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For most of us, our mortgage is among the largest single transactions we ever undertake.
Buying a property can be stressful and time consuming at the best of times, and for some borrowers finding and selecting the most suitable mortgage for them can be a contributory factor.
Working with us means that you’ll benefit from informed advice from the outset, backed by up-to-date financial intelligence, and years of practical experience, to position a mortgage product that sits in line with your personal circumstances, objectives and attitude to risk.
Banks, building societies, and smaller niche lenders are all competing for your business, and offer a variety of interest rate deals, associated fees and other enhancements to attract borrowers.
The two most common methods of repaying a mortgage remain interest-only or capital and interest repayment. A description of these methods is provided below.
It is sometimes possible to set up a mortgage using a combination of both.
As the name suggests, with the interest-only method, you are repaying only the interest on the amount borrowed each month. At the end of the term, all the capital is still outstanding. Therefore you will usually need to take out some kind of investment policy to save up enough money to repay the mortgage at the end of the term.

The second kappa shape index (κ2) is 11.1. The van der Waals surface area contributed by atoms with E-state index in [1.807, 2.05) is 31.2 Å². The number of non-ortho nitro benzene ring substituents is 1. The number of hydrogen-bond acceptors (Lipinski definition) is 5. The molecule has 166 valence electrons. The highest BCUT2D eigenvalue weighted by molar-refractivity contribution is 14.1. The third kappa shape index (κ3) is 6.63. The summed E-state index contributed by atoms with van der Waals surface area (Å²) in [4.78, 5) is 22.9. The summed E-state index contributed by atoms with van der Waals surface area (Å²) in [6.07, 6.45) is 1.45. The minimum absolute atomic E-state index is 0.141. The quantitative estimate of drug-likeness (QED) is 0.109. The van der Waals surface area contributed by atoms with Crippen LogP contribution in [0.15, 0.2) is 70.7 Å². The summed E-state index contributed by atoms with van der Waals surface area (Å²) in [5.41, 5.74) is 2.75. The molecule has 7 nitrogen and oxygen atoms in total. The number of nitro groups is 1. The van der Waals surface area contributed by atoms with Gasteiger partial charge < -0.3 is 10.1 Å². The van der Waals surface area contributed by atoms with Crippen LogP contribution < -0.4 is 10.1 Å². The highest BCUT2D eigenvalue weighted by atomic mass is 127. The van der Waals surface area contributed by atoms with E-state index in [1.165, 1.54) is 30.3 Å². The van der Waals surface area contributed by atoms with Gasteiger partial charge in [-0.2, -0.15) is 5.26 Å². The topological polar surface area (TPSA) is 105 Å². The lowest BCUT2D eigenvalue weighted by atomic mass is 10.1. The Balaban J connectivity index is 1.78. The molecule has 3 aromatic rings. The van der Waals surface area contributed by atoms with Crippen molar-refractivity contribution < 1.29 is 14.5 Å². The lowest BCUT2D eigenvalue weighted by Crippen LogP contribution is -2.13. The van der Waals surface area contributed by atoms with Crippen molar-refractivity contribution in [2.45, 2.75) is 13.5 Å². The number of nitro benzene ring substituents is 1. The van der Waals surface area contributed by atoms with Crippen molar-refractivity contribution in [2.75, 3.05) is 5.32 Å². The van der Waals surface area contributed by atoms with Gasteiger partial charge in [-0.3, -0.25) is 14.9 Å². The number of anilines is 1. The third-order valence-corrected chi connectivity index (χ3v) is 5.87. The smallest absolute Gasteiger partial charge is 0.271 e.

Traditionally the preferred product for repaying the capital of an interest-only mortgage was a mortgage endowment policy (which included a set amount of life cover) – although more recently customers have been using Individual Savings Accounts (ISAs) and pensions to build up the required capital sum, while taking advantage of the tax breaks offered by these products in the interim.
Repayment (capital and interest) Method
Under the repayment method your monthly payments consist of both interest and capital, hence, the amount of money you actually owe will decrease over time.
In the early years your repayments will mainly cover the interest due, and therefore in the early years the capital outstanding will reduce slowly.
This method ensures that the mortgage is repaid at the end of the agreed term, providing all payments are made on time and in full.
As a mortgage is secured against your home, it could be repossessed if you do not keep up the mortgage repayments